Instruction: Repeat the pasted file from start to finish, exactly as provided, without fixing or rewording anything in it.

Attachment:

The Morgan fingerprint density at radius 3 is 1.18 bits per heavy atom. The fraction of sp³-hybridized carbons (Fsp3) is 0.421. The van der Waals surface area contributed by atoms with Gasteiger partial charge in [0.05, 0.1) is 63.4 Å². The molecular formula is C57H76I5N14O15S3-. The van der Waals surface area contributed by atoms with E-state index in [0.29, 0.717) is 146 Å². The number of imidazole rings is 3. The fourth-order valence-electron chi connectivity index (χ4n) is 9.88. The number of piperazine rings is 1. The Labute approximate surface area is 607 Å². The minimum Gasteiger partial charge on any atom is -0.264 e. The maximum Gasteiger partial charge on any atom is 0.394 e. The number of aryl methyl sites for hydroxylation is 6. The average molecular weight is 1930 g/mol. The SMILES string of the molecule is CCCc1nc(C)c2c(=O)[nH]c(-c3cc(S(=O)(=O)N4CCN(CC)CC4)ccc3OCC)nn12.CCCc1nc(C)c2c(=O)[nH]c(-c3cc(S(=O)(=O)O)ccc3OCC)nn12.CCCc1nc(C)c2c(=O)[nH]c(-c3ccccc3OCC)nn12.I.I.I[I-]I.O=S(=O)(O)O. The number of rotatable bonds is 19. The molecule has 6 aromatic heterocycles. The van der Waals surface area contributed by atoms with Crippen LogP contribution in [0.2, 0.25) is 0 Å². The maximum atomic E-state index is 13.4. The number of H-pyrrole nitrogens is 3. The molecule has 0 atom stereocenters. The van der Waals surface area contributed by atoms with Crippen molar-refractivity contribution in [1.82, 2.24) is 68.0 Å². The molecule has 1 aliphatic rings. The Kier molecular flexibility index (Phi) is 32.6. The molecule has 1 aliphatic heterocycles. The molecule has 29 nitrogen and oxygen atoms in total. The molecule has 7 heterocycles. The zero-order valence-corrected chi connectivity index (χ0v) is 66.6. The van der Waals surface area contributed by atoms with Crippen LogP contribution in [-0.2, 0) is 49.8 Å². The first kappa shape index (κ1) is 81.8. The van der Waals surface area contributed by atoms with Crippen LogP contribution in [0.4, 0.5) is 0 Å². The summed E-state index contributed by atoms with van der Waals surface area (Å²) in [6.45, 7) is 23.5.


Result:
The Morgan fingerprint density at radius 3 is 1.18 bits per heavy atom. The fraction of sp³-hybridized carbons (Fsp3) is 0.421. The van der Waals surface area contributed by atoms with Gasteiger partial charge in [0.05, 0.1) is 63.4 Å². The molecular formula is C57H76I5N14O15S3-. The van der Waals surface area contributed by atoms with E-state index in [0.29, 0.717) is 146 Å². The number of imidazole rings is 3. The fourth-order valence-electron chi connectivity index (χ4n) is 9.88. The number of piperazine rings is 1. The Labute approximate surface area is 607 Å². The minimum Gasteiger partial charge on any atom is -0.264 e. The maximum Gasteiger partial charge on any atom is 0.394 e. The number of aryl methyl sites for hydroxylation is 6. The average molecular weight is 1930 g/mol. The SMILES string of the molecule is CCCc1nc(C)c2c(=O)[nH]c(-c3cc(S(=O)(=O)N4CCN(CC)CC4)ccc3OCC)nn12.CCCc1nc(C)c2c(=O)[nH]c(-c3cc(S(=O)(=O)O)ccc3OCC)nn12.CCCc1nc(C)c2c(=O)[nH]c(-c3ccccc3OCC)nn12.I.I.I[I-]I.O=S(=O)(O)O. The number of rotatable bonds is 19. The molecule has 6 aromatic heterocycles. The van der Waals surface area contributed by atoms with Crippen LogP contribution in [0.2, 0.25) is 0 Å². The maximum atomic E-state index is 13.4. The number of H-pyrrole nitrogens is 3. The molecule has 0 atom stereocenters. The van der Waals surface area contributed by atoms with Crippen molar-refractivity contribution in [1.82, 2.24) is 68.0 Å². The molecule has 1 aliphatic rings. The Kier molecular flexibility index (Phi) is 32.6. The molecule has 1 aliphatic heterocycles. The molecule has 29 nitrogen and oxygen atoms in total. The molecule has 7 heterocycles. The zero-order valence-corrected chi connectivity index (χ0v) is 66.6. The van der Waals surface area contributed by atoms with Crippen LogP contribution in [-0.2, 0) is 49.8 Å². The first kappa shape index (κ1) is 81.8. The van der Waals surface area contributed by atoms with Crippen LogP contribution in [0.4, 0.5) is 0 Å². The summed E-state index contributed by atoms with van der Waals surface area (Å²) in [6.45, 7) is 23.5.